Harvesting The Sun
In 1954, The New York Times declared that the debut of the Bell 'solar battery' might mark
"...the beginning of a new era, leading eventually to the realisation of one of mankind's most cherished dreams - the harnessing of the almost limitless energy of the sun for the uses of civilisation."
It's now 2021, and it seems that new era may finally be here. THANK GOODNESS. Solar energy makes so much sense! The sun shines every day (though you could plausibly deny that in some places in Northern Europe), and it provides a virtually unlimited, clean and free fuel at a price that never changes.
And yet mankind is all, "NOPE, let's drill down into the centre of the Earth and pump out some gloopy black oil to burn. THAT makes way more sense than all this free, clean solar energy."
But hey, we're finally getting there. In terms of solutions to our climate crisis, solar farms are one of the most powerful - Drawdown ranks it #8 out of 80. Solar farms operate like conventional power plants in the amount of electricity they produce, but their emissions are drastically different. When their entire life cycle is taken into account, solar farms curtail 94% of the carbon emissions that coal plants emit.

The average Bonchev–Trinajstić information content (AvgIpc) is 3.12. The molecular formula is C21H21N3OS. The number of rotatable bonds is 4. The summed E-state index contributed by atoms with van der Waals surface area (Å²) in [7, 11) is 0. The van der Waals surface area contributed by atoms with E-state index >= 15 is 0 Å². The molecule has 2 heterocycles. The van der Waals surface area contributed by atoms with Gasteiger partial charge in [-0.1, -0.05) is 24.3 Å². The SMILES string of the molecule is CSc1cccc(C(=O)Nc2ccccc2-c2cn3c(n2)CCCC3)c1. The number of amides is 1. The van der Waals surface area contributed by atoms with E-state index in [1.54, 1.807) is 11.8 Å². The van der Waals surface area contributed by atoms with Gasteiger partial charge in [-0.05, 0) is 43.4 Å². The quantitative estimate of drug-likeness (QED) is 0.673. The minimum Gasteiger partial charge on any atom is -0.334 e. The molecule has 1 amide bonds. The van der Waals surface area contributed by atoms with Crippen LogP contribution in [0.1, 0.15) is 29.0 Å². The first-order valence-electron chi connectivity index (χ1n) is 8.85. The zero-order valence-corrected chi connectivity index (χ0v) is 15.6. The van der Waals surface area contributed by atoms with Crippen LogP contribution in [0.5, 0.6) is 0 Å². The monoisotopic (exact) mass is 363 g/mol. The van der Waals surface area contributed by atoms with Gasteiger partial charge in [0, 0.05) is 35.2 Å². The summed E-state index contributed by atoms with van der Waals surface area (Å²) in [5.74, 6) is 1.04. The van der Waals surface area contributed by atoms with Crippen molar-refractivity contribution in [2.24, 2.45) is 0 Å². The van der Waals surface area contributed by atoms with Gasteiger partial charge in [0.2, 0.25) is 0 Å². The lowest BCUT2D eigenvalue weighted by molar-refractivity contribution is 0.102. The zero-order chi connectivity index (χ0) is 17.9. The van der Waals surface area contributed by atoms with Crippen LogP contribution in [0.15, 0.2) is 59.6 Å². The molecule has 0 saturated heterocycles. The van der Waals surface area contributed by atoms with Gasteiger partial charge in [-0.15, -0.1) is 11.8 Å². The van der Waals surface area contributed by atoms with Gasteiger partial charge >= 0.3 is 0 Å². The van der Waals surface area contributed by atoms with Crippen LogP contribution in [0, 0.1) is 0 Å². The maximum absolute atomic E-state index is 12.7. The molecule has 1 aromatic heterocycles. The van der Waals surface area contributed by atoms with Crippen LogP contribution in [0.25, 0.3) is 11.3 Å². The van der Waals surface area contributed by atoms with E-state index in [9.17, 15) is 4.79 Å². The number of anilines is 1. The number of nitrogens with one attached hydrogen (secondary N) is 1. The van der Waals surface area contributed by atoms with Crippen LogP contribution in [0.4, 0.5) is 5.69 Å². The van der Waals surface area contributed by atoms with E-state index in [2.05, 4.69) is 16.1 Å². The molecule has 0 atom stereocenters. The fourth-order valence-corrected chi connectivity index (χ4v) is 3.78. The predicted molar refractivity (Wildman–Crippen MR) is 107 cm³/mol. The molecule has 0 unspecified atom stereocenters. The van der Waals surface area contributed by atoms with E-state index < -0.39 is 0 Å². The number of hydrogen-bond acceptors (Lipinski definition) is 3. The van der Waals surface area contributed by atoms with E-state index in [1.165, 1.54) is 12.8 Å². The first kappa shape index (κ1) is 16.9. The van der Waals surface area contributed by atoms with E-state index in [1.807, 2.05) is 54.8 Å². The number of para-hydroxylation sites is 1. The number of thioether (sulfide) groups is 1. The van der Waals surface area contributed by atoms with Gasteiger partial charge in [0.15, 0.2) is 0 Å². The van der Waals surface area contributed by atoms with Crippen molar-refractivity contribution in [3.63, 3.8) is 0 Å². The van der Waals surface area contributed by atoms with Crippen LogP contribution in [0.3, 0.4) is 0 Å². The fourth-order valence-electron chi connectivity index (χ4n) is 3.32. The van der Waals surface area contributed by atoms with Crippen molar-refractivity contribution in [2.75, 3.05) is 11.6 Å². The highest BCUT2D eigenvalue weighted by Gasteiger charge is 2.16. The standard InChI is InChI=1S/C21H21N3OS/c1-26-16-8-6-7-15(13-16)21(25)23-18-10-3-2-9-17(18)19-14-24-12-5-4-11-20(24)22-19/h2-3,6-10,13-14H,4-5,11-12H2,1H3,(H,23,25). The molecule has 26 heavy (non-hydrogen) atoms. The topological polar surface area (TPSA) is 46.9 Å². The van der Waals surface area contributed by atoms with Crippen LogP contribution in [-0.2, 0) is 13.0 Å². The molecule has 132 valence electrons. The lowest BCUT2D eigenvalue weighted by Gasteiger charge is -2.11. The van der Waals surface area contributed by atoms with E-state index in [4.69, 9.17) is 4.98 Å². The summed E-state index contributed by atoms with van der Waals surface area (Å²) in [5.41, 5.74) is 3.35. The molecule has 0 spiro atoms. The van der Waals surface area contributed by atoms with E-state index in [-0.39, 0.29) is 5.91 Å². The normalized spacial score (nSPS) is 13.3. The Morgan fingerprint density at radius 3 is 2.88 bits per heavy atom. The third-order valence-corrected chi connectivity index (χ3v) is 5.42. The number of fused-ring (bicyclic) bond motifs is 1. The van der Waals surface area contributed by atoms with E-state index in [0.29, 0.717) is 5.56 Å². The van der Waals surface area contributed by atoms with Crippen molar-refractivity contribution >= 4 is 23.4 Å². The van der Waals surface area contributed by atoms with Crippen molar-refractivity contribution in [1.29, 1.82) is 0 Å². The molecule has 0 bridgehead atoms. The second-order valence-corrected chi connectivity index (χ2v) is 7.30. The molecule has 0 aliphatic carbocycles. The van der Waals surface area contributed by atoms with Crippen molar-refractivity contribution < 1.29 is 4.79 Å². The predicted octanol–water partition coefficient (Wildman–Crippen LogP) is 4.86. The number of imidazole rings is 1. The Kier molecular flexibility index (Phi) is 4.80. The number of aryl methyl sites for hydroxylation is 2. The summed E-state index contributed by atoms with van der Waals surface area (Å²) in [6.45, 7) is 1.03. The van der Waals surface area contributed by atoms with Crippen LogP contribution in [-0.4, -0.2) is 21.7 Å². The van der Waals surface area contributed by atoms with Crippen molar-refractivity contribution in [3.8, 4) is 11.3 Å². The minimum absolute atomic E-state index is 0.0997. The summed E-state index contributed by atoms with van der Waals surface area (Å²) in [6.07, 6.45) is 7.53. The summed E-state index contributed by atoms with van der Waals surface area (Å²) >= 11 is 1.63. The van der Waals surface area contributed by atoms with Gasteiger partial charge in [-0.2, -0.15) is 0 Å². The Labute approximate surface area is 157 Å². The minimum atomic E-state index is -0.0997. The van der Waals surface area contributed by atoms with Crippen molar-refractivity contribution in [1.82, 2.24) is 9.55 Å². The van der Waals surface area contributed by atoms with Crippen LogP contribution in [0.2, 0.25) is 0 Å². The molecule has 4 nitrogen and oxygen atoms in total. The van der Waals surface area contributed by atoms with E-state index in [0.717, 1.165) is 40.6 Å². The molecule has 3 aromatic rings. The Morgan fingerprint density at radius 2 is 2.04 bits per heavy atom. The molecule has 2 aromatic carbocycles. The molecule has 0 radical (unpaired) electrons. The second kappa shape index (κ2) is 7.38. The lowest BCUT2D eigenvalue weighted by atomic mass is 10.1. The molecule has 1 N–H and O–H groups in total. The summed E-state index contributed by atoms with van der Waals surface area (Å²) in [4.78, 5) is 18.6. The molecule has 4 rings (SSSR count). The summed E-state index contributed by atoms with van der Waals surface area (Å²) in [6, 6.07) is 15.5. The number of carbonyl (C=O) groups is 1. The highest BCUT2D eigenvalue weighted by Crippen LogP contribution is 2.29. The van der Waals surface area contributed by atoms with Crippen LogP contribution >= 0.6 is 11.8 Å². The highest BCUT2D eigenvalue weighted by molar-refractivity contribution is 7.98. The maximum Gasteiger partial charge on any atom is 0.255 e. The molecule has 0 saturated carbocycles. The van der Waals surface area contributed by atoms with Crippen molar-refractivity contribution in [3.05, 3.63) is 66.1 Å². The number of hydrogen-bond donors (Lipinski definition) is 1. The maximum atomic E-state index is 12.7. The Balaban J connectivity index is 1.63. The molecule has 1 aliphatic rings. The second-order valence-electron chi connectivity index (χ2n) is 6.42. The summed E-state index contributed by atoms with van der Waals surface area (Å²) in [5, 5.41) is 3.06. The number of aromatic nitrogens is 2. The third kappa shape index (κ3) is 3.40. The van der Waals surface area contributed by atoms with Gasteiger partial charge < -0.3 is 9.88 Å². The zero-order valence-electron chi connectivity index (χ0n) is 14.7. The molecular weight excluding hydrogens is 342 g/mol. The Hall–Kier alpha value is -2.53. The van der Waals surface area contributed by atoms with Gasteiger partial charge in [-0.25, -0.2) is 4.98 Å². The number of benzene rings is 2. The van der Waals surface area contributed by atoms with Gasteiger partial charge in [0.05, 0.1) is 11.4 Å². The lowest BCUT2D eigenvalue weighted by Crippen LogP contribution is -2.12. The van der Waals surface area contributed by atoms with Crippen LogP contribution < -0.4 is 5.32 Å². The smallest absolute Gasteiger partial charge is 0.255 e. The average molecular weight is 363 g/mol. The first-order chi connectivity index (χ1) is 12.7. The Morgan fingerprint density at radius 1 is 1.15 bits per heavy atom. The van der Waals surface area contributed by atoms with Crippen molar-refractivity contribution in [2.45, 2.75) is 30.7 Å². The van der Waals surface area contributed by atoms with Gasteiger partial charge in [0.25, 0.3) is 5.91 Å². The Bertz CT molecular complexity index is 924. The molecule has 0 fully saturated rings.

Solar farms started popping up in the early 1980s and can be found in deserts, on military bases, atop closed landfills, and even floating on reservoirs. That last spot is made doubly cool by the fact that the panels also reduce evaporation of the water in those reservoirs.
Not only is solar incredibly clean, but informed predictions about the cost and growth of solar PV indicate that it will soon become the least expensive energy in the world.
So what's the drawback?
Well, no matter where solar panels are placed, they are subject to the variable nature of solar radiation. It's also misaligned with electricity use - solar energy peaks at midday while demand for electricity peaks a few hours later.
But there's a simple fix - complementary renewables. Geothermal and wind have different rhythms from the sun - geothermal is constant and wind picks up at night. Additionally, as energy storage becomes more flexible and intelligent, grids can manage the variability of production from PV farms.
I've never seen a solar farm, but we do have solar panels on the roof of our house. Stay tuned for my post on those...